In Damascus, until a month or so ago, people tried to keep up their spirits “Beirut-style” by continuing to socialise despite rising prices and lengthening food queues. Few bother now. There is just weary expectation of civil war. Over the past week, even the most moderate dissidents have started fund-raising for arms since they know the international community will not ride to their rescue after the failed UN vote.
The blame for the bloodshed in Syria rests on the bloodstained shoulders of Assad, the nerdy London doctor turned dictator, and his supporting cast of corrupt cronies. Foreign Secretary William Hague is right to put maximum effort into collecting evidence of human rights abuses so these gangsters can face trial one day. But right now the ramifications go far wider, for we are entering very dangerous terrain.
It is not just that Syria stands on the brink of full-blown civil war, with all the unique horrors such a conflict unleashes. Already there is increasing militarisation of the struggle, with weapons flooding in and rumours of Western special forces advising rebel forces.
Nor is it just that sectarian tensions inflamed by Assad as he clings to power could flare out of control in a country that has been a model of secular tolerance – and, it should be added, given some myopic recent commentary, where most of his opponents have sought desperately to avoid exacerbating religious divisions.
All this is bad enough. But what makes the situation so much worse is that Syria sits on the faultline of one of the world’s most volatile regions, with neighbours that include Israel, Iraq and Lebanon. Diplomats fear civil war could turn rapidly into a proxy war – and we have seen in places such as the Congo how destructive these can be.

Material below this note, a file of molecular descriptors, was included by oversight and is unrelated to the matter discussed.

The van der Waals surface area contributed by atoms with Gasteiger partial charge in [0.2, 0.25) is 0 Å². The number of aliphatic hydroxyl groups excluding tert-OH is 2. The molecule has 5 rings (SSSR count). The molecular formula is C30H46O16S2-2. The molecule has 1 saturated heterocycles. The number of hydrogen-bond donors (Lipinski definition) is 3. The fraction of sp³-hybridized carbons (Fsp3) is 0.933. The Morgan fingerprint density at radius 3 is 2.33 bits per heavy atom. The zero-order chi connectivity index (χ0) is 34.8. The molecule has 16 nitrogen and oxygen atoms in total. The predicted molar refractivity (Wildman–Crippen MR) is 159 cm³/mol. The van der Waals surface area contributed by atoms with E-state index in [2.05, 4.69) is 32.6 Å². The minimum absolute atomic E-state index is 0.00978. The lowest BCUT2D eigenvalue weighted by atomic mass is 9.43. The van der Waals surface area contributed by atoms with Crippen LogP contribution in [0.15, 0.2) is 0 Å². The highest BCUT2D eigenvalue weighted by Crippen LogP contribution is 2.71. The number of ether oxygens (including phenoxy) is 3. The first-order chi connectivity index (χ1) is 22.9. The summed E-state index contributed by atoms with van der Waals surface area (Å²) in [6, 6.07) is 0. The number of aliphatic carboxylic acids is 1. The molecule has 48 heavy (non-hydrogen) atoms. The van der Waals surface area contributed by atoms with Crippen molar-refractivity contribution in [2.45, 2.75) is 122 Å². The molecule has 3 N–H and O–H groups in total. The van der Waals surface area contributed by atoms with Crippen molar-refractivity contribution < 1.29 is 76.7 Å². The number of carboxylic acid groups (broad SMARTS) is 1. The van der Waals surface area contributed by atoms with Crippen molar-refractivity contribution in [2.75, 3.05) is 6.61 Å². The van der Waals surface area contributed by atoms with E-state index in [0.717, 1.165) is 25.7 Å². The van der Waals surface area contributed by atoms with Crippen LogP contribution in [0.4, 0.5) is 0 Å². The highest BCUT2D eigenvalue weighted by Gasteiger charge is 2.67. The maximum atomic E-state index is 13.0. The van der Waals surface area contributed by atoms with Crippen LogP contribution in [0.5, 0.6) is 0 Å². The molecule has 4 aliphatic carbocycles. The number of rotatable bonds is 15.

On Assad’s side would be Iran – already advising and funding his regime – and Russia, holding onto the vestiges of its superpower status. On the other would be the increasingly-assertive Qatar and Turkey, plus Saudi Arabia, perhaps the world’s most pernicious regime.
It is a highly combustible mix: a descent into chaos combining modern politics with ancient divisions. This is why talk of our arming the rebels or military intervention are wide of the mark. Just as it was wrong to let the debacle of Iraq mitigate against action in Libya, so it is foolish to think success there leads naturally on to Syria. Any intervention – even the establishment of safe havens – would need to see ground forces committed and there is no appetite for this in London or Washington.
The only real hope for Syria is that another round of dogged diplomacy – with or without the Russians – can halt the worsening bloodshed or winkle out the monstrous Assad. Or that the rotting regime collapses, whether under the weight of growing economic pressures, fresh sanctions or with its leader deserted by his allies.
Forgive this counsel of despair. I wish there was more cause for optimism in Syria. But it is hard to see an immediate future for this beautiful country that doesn’t look impossibly bleak.